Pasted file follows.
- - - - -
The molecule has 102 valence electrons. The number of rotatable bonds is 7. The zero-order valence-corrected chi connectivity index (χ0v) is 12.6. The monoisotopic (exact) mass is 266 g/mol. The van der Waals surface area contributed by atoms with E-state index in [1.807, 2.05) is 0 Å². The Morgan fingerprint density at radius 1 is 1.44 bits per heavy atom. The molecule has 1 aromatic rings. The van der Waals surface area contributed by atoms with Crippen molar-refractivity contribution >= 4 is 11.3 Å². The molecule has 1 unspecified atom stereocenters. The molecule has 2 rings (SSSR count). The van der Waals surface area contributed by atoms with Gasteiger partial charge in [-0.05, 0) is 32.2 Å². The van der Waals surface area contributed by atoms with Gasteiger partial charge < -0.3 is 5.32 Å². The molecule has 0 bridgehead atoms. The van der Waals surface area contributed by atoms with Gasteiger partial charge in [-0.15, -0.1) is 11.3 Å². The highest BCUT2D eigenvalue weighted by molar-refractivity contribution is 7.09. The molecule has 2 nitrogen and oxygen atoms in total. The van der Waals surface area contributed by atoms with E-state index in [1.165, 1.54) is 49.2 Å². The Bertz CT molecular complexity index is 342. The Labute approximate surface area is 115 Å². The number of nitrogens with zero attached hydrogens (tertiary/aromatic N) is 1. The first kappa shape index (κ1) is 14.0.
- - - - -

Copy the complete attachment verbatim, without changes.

The molecule has 102 valence electrons. The number of rotatable bonds is 7. The zero-order valence-corrected chi connectivity index (χ0v) is 12.6. The monoisotopic (exact) mass is 266 g/mol. The van der Waals surface area contributed by atoms with E-state index in [1.807, 2.05) is 0 Å². The Morgan fingerprint density at radius 1 is 1.44 bits per heavy atom. The molecule has 1 aromatic rings. The van der Waals surface area contributed by atoms with Crippen molar-refractivity contribution >= 4 is 11.3 Å². The molecule has 1 unspecified atom stereocenters. The molecule has 2 rings (SSSR count). The van der Waals surface area contributed by atoms with Gasteiger partial charge in [-0.05, 0) is 32.2 Å². The van der Waals surface area contributed by atoms with Gasteiger partial charge < -0.3 is 5.32 Å². The molecule has 0 bridgehead atoms. The van der Waals surface area contributed by atoms with Gasteiger partial charge in [-0.15, -0.1) is 11.3 Å². The highest BCUT2D eigenvalue weighted by molar-refractivity contribution is 7.09. The molecule has 2 nitrogen and oxygen atoms in total. The van der Waals surface area contributed by atoms with E-state index in [1.165, 1.54) is 49.2 Å². The Bertz CT molecular complexity index is 342. The Labute approximate surface area is 115 Å². The number of nitrogens with zero attached hydrogens (tertiary/aromatic N) is 1. The first kappa shape index (κ1) is 14.0.